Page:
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In his poem 'Mending Wall', Robert Frost presents to us the ideas of barriers between people, communication, friendship and the sense of security people gain from barriers. His messages are conveyed using poetic techniques such as imagery, structure and humor, revealing a complex side of the poem as well as achieving an overall light-hearted effect. Robert Frost has cleverly intertwined both a literal and metaphoric meaning into the poem, using the mending of a tangible wall as a symbolic representation of the barriers that separate the neighbors in their friendship. (Frost (2002) 69)
The theme of the poem is about two neighbors who disagree over the need of a wall to separate their properties. Not only does the wall act as a divider in separating estates, it also acts as a barrier in the neighbors' friendship, separating them. The neighbor's property is a representation of his privacy and the wall acts as a barrier against intrusion.
The poem itself is a technique Robert Frost uses to convey his ideas. Behind the literal representation of building walls, there is a deeper metaphoric meaning, which reflects people's attitudes towards others. It reflects the social barriers people build, to provide a sense of personal security and comfort, in the belief that barriers are a source of protection which will make people less vulnerable to ther fears. Robert Frost's ideas are communicated strongly through the perspective of the narrator in the poem, the 'I' voice, and who questions the need for barriers. In line thirty to line thirty-five, the narrator questions the purpose of a wall. (Alexander 36)
One of the poetic techniques that Robert Frost uses to convey his ideas is imagery. The sentence structure of the first line of the poem places emphasis on 'something'. Nature, in the form of cold weather, frost and the activities of small creatures, gradually destroys the wall. The narrator seems to believe that walls are unnatural and suggests that nature dislikes walls. This is portrayed through the phrase 'sends the frozen ground swell under it' (line 2). The poem describes nature making holes in the wall large enough that 'even two can pass abreast'. (Frost (2002) 70)
Figurative expressions are used in 'Mending Wall' to describe the relationship between the neighbors. For example, the phrases 'to walk the line' and 'set the wall between us' (lines 13,14) refers to the building of a tangible wall that marks the boundary of the neighbors' properties. These phrases are also figurative and represent the setting of a barrier in the neighbors' friendship. When they meet to repair the wall, it could be metaphorically interpreted as repairing their friendship and resolving dissputes. 'To each the boulders have fallen to each' (line 16) shows that fault lie on the behalf of both neighbors. Figurative language has been used to convey the meaning and significance of building the wall.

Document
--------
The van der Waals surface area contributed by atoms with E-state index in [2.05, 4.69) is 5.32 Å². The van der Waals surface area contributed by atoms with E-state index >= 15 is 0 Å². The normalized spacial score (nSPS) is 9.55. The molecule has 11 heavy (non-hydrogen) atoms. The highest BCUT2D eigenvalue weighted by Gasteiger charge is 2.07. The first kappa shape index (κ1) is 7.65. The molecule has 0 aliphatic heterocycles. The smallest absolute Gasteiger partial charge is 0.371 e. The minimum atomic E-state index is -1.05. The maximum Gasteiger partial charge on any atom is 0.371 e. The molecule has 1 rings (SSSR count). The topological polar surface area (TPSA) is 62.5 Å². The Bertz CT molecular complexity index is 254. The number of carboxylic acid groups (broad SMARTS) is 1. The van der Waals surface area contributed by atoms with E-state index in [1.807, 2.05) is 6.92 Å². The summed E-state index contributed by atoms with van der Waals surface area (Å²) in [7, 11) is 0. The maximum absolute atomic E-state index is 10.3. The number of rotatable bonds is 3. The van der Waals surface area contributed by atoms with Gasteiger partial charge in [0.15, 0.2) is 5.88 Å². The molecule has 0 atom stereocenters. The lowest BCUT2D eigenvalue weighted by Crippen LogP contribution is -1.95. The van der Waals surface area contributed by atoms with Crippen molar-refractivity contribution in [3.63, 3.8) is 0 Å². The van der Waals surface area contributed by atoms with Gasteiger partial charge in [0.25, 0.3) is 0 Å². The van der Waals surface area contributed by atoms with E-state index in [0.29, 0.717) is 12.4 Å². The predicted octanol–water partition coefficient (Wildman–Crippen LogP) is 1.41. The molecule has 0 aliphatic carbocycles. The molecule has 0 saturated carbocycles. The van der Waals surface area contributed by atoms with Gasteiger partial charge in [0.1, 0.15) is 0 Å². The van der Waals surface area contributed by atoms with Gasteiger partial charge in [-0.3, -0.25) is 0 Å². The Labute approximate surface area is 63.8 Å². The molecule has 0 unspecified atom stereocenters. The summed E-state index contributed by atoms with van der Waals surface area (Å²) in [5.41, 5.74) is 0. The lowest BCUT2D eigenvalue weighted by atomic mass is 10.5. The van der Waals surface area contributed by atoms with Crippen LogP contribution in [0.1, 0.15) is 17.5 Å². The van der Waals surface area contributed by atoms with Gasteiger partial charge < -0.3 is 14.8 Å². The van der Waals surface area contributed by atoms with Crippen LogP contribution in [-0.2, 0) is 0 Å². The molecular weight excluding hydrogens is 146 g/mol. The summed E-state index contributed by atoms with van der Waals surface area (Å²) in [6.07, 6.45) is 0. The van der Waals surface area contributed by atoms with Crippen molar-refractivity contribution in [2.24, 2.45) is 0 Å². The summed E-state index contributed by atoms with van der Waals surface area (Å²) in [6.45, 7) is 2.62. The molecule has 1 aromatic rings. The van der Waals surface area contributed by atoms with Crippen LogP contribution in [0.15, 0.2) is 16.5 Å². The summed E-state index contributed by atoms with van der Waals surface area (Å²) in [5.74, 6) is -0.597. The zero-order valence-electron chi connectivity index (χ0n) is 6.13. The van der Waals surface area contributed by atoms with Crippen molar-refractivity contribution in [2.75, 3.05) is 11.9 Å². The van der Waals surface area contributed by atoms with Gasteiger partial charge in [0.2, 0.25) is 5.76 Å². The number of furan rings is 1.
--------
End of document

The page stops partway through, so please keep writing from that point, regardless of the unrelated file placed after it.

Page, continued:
An overall light-hearted tone has been achieved throughout the poem. (Line 19) and the metaphor 'spring is mischief in me' (line 28) for example, shows the neighbors having fun in mending the wall together, creating a cheerful, light-hearted atmosphere. Although the narrator does not want the wall, ironically, the mending of the wall brings the neighbors together and literally builds their friendship. In repairing the fence, the neighbors are spending time together, building their friendship and improving the communication between them. Imagery is used to describe the neighbor's attitude, illustrating a rather grim, yet comical representation of him shifting the stones and repairing the fence. It refers to the attitudes of the narrator towards the wall - the narrator does not 'love the wall' and wants it down - whereas the 'something' mentioned in the first line of the poem refers to nature.
In 'Mending Wall', Robert Frost communicates his opinion regarding the ideas of barriers between people, communication, friendship and the sense of security people gain from barriers, through the perspective of the narrator of the poem. (Frost (2008) 36)